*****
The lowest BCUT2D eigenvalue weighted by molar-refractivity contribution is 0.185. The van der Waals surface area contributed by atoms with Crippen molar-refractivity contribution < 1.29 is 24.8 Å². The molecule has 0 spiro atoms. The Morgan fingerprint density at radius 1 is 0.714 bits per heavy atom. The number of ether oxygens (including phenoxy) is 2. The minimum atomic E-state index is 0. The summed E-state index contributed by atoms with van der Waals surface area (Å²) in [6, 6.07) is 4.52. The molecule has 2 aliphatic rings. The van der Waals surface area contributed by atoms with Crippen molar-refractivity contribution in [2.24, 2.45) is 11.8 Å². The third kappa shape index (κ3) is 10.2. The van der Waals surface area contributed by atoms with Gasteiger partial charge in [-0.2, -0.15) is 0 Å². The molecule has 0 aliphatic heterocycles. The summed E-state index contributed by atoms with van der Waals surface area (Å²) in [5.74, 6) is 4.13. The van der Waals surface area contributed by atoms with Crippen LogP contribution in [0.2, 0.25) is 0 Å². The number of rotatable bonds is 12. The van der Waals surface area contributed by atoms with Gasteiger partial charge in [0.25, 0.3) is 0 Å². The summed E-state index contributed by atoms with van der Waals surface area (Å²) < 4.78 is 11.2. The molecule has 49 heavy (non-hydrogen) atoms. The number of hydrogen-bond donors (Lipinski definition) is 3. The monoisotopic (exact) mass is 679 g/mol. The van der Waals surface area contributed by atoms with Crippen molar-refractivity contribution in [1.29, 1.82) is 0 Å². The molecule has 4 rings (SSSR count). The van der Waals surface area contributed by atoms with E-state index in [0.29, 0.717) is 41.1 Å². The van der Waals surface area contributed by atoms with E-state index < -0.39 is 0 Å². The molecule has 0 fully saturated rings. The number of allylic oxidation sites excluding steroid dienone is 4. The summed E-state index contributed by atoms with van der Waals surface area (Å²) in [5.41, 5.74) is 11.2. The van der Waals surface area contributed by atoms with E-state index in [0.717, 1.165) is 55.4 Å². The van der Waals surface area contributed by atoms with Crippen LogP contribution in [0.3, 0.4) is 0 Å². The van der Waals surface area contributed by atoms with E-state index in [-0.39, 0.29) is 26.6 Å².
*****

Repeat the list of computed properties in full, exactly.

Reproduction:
The lowest BCUT2D eigenvalue weighted by molar-refractivity contribution is 0.185. The van der Waals surface area contributed by atoms with Crippen molar-refractivity contribution < 1.29 is 24.8 Å². The molecule has 0 spiro atoms. The Morgan fingerprint density at radius 1 is 0.714 bits per heavy atom. The number of ether oxygens (including phenoxy) is 2. The minimum atomic E-state index is 0. The summed E-state index contributed by atoms with van der Waals surface area (Å²) in [6, 6.07) is 4.52. The molecule has 2 aliphatic rings. The van der Waals surface area contributed by atoms with Crippen molar-refractivity contribution in [2.24, 2.45) is 11.8 Å². The third kappa shape index (κ3) is 10.2. The van der Waals surface area contributed by atoms with Gasteiger partial charge in [-0.2, -0.15) is 0 Å². The molecule has 0 aliphatic heterocycles. The summed E-state index contributed by atoms with van der Waals surface area (Å²) in [5.74, 6) is 4.13. The van der Waals surface area contributed by atoms with Crippen LogP contribution in [0.2, 0.25) is 0 Å². The number of rotatable bonds is 12. The van der Waals surface area contributed by atoms with Gasteiger partial charge in [0.25, 0.3) is 0 Å². The summed E-state index contributed by atoms with van der Waals surface area (Å²) < 4.78 is 11.2. The molecule has 49 heavy (non-hydrogen) atoms. The number of hydrogen-bond donors (Lipinski definition) is 3. The monoisotopic (exact) mass is 679 g/mol. The van der Waals surface area contributed by atoms with Crippen molar-refractivity contribution in [1.29, 1.82) is 0 Å². The molecule has 4 rings (SSSR count). The van der Waals surface area contributed by atoms with E-state index in [0.29, 0.717) is 41.1 Å². The van der Waals surface area contributed by atoms with E-state index < -0.39 is 0 Å². The molecule has 0 fully saturated rings. The number of allylic oxidation sites excluding steroid dienone is 4. The summed E-state index contributed by atoms with van der Waals surface area (Å²) in [5.41, 5.74) is 11.2. The van der Waals surface area contributed by atoms with E-state index in [0.717, 1.165) is 55.4 Å². The van der Waals surface area contributed by atoms with Crippen LogP contribution in [0.3, 0.4) is 0 Å². The van der Waals surface area contributed by atoms with E-state index in [-0.39, 0.29) is 26.6 Å².